Posted: 31st October 2017
First published by Thomson Reuters during October 2017
Digital processes are being used more and more to distribute and service increasingly complex financial products. By their nature, financial services inherently lend themselves to digitisation, as has been seen across the market.
Consequently, what customers expect of financial services products, and how they want to relate to them, is changing.
In 2015, a report by the UK Cards Association stated that more than a quarter (27 percent) of online spending was in financial services. This spending included the taking out of domestic insurance cover, demonstrating the comfort and ease with which customers engage digitally with financial services.
The Financial Conduct Authority (FCA) is concerned, however, that the pace of this innovation, and the speed of transacting with firms in this way, could lead to poor customer outcomes. The regulator said in its Business Plan 2017/18 that: "it is important to consider the increasingly prominent role of technology and innovation in the financial sector, the impact they're likely to have on financial services and the risks they could pose".
The main driver for large firms' digitisation plans seems to be cost, perhaps with a mantra of "let's replace one process with a more digital one", but is that right?
Consumer trust in financial services remains fragile. It takes years to build, seconds to destroy and sometimes never recovers. The consumer's relationship with financial services providers is fundamentally an emotional one. Ultimately, what consumers want is for firms to help them to live well with capital. We want to buy a house, not a mortgage. A car, not a loan. While some products are bought in a transactional way, trust in the firm and the reputation of the brand are still at the heart of the decision to buy (or between switching providers or remaining loyal).
Historically, brand reputation and trust were built via human interaction; the focus on the competency of the firm's staff and their attitudes and behaviours by "doing what they say they will do". So how does this emotional "hearts and minds" engagement translate to a digital world?
The risk of approaching digital services provision from a "cost-out" perspective is that all digital platforms risk feeling standardised to customers (much as the architecture of many websites feels the same) and firms further lose their market differentiation, and have no human, trust-based interaction to fall back on.
Consequently, firms need to go back to their purpose: how does your firm help customers? What can you do to better meet customers' needs by reworking how you engage or transact with them, as opposed to simply digitising the existing method?
This is where fintech startups and disruptors are making ground, although there may be an argument to say that they are guilty of overly prioritising the upfront customer experience and failing to focus on the principle of providing a good outcome.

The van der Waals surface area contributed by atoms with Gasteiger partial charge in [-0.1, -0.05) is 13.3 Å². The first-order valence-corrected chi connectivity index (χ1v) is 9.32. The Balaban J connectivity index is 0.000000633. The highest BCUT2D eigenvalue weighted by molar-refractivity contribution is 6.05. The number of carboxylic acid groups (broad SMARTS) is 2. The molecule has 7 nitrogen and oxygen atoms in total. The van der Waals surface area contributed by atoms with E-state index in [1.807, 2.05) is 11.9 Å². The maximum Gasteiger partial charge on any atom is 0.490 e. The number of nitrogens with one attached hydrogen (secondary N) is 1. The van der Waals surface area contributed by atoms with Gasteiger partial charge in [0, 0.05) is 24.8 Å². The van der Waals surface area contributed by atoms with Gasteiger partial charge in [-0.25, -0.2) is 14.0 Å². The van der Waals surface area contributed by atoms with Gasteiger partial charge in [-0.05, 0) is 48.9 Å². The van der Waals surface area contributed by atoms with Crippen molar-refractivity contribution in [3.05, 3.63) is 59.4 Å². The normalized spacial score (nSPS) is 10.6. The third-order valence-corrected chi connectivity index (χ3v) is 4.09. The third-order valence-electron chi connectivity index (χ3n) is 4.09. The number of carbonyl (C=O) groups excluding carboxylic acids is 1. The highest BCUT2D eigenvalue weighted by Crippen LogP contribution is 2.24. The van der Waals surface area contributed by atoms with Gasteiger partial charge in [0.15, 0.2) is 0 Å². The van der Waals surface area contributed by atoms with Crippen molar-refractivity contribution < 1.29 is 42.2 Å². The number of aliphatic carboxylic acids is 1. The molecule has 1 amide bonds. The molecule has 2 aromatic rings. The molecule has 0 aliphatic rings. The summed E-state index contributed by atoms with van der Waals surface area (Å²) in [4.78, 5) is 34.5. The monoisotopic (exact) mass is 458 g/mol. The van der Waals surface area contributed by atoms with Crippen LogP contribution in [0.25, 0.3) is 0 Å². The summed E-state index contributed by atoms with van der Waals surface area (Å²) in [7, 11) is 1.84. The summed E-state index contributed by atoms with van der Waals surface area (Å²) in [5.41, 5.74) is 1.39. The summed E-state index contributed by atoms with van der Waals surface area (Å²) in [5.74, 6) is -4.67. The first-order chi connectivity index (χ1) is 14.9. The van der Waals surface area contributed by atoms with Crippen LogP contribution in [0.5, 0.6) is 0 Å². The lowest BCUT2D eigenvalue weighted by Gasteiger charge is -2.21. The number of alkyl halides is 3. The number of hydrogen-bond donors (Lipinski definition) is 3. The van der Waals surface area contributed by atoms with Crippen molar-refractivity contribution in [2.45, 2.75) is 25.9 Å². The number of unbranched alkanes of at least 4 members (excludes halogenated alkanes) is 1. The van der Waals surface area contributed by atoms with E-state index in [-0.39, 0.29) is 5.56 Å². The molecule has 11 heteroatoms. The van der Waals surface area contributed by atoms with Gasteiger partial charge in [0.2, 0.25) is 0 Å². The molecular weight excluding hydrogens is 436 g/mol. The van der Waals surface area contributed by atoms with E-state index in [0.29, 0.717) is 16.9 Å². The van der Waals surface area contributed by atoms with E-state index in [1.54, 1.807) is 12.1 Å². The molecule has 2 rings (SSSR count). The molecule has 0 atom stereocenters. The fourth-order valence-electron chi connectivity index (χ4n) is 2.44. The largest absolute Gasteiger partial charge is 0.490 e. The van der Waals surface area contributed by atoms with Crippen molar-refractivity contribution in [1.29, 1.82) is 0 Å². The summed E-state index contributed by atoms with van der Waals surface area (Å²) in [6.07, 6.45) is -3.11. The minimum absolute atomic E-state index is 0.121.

Experience and/or outcome
Too often, digitisation projects are led by either finance or technology, and because the purpose is "cost out", compliance tends not to be involved until a later stage. As a result, compliance-related checks and balances in the customer journey are applied to processes retrospectively, leading to a "clunky" experience. Compliance teams are forced to play keep-up to stop the regulatory ball being dropped.
There is a dichotomy when firms talk about customers, and that is between the customer's experience (essentially whether they liked/disliked what happened) and the outcome (did the right/best thing happen for the customer, and did they understand this?). Consequently, when firms rely on customer satisfaction metrics to demonstrate positive customer outcomes, these are of limited benefit because the customer may not have understood what happened. Getting both right, and measuring them properly, is critical.
Firms need to take a multi-disciplinary approach to solve this problem. With the greater ambition of better customer experience and outcomes, digitisation should be project-led by the customer teams within firms, with tech and compliance teams seeing themselves as "enablers". The roles of the technology and compliance teams should be to deliver the architecture and protect the customer, respectively, allowing the firm to deliver a seamless service that balances the priorities of cost, experience and outcome.
Balancing your priorities
The digital revolution in financial services needs to be driven by the right motivations. There needs to be greater ambition and purpose than simply "cost out"; the inclusion of compliance, with technology playing an enabling role, will result in an improved customer experience and better customer outcomes.
The firms that get this right and deliver such differentiation through a digital platform will be the ones who win both the trust and financial sustainability battles.